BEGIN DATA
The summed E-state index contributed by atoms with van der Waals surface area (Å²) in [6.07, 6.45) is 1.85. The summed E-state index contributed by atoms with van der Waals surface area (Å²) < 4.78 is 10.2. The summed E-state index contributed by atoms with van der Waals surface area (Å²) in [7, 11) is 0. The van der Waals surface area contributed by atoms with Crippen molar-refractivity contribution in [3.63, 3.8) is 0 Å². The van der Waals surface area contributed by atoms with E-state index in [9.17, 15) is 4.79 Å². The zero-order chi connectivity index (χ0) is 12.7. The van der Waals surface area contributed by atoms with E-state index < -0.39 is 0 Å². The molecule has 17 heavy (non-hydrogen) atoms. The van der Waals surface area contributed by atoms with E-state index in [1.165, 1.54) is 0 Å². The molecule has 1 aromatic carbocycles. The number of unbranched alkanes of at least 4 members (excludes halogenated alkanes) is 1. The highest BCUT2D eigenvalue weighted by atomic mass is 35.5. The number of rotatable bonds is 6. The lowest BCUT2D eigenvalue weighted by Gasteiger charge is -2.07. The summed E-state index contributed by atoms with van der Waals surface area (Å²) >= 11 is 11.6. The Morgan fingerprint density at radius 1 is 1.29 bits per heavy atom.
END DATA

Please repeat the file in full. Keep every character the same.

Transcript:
The summed E-state index contributed by atoms with van der Waals surface area (Å²) in [6.07, 6.45) is 1.85. The summed E-state index contributed by atoms with van der Waals surface area (Å²) < 4.78 is 10.2. The summed E-state index contributed by atoms with van der Waals surface area (Å²) in [7, 11) is 0. The van der Waals surface area contributed by atoms with Crippen molar-refractivity contribution in [3.63, 3.8) is 0 Å². The van der Waals surface area contributed by atoms with E-state index in [9.17, 15) is 4.79 Å². The zero-order chi connectivity index (χ0) is 12.7. The van der Waals surface area contributed by atoms with E-state index < -0.39 is 0 Å². The molecule has 17 heavy (non-hydrogen) atoms. The van der Waals surface area contributed by atoms with E-state index in [1.165, 1.54) is 0 Å². The molecule has 1 aromatic carbocycles. The number of unbranched alkanes of at least 4 members (excludes halogenated alkanes) is 1. The highest BCUT2D eigenvalue weighted by atomic mass is 35.5. The number of rotatable bonds is 6. The lowest BCUT2D eigenvalue weighted by Gasteiger charge is -2.07. The summed E-state index contributed by atoms with van der Waals surface area (Å²) >= 11 is 11.6. The Morgan fingerprint density at radius 1 is 1.29 bits per heavy atom.